11:29 | 21/04/2017 Travel
(VEN) - The “Quang Binh in the heart of Hanoi” program (introducing Quang Binh Province’s tourist potential and offerings to Hanoians) took place from March 25-27 in Hanoi. British explorer Howard Limbert, who discovered the Son Doong Cave in Quang Binh Province, talked about a quarter-century of discovering caves in Vietnam at the program’s March 26 talk in Hanoi.
Howard Limbert has explored a large number of caves all over the world and had for years wanted to work in Vietnam. He sent a letter to the National University, Hanoi expressing his desire. He was warmly welcomed and helped in organizing expeditions to Vietnam.
Over 25 years in Vietnam, he has placed his footprint throughout this S-shape country, but most of his time has been spent in Quang Binh Province. “Phong Nha was the first cave we explored. It has now attracted a large number of tourists. However, there have been so far three people, including me, putting footprint at the far end of the cave,” Limbert said.
Howard Limbert said his team has explored a lot of caves and grottoes in the Phong Nha - Ke Bang National Park during 25 recent years. According to him, Vietnam has the most magnificent cave system in the world and he thanks his lucky stars for having been the first person to methodically chart Son Doong, the largest known cave in the world.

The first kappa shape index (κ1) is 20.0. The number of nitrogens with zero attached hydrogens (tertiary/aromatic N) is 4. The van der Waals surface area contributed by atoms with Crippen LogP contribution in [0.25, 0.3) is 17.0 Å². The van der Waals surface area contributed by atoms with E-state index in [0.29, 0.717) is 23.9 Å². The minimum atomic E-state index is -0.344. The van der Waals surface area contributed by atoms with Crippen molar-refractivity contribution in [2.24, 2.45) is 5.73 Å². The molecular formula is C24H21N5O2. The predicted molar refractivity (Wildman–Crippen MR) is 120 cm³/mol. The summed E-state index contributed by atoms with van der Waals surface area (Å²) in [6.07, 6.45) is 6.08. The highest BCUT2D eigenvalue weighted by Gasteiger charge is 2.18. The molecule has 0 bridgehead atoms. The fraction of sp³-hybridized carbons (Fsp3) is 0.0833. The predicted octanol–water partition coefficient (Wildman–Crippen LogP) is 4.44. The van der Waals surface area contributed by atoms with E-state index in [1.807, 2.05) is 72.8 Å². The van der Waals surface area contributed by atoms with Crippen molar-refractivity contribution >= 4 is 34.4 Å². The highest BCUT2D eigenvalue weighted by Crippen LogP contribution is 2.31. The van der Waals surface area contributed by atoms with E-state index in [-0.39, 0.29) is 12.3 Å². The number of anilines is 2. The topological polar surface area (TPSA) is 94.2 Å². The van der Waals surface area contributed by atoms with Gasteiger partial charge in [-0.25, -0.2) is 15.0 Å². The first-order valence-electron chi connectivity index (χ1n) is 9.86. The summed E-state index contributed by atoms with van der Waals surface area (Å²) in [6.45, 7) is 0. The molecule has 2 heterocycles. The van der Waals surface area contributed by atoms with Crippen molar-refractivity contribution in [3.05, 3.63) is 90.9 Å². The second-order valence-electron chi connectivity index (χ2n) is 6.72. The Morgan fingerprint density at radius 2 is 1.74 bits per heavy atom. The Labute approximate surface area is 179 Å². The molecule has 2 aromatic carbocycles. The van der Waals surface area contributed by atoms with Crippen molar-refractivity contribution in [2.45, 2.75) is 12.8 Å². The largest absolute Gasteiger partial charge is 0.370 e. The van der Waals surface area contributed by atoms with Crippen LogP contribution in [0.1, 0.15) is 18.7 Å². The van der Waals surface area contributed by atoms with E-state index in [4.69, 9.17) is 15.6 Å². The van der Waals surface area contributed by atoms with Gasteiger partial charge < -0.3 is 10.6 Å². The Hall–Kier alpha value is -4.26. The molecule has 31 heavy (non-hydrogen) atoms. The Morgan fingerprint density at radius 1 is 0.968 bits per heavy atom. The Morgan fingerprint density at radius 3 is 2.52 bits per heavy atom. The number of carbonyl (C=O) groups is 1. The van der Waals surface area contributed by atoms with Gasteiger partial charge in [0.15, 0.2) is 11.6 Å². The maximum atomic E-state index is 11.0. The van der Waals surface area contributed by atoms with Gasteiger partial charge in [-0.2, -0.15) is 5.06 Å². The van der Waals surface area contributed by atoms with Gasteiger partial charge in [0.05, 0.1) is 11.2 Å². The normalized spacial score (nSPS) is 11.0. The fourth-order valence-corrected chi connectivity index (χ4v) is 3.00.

|Howard Limbert and his team|
Limbert has so far discovered 300 caves in Quang Binh. But while this is an impressive number, Limbert says these account just about 25 percent of total number of limestone caves and grottos in Quang Binh. He is certain there are many unexplored imposing and beautiful caves, quite possibly more grandiose than Son Doong.
According to Limbert, Vietnamese youth should take part in cave expeditions. His team has worked with the National University, Hanoi since 1999. During the expedition in Quang Binh, he received significant support from local people, some of whom are experts on the cave system and local jungles and have a lot of experiences to share.
Howard Limbert hopes that in the future, Vietnamese themselves will explore all the caves in Vietnam. He and the British Cave Research Association are willing to provide Vietnamese youth with equipment and training on expedition techniques.
Regarding cave protection and tourism development, Limbert emphasized that this, too, should be undertaken by Vietnamese themselves. “Son Doong and other caves in Vietnam are still unspoiled sites, which is so rare today in the world. I hope that we can work together to protect Son Doong so that more and more people can come and enjoy this magnificent cave,” said Limbert.
Howard Limbert said there are many unexplored caves in Quang Binh, which is home to the most gorgeous cave system in
the Southeast Asia just awaiting to be explored. He himself also plans to continue with his quest.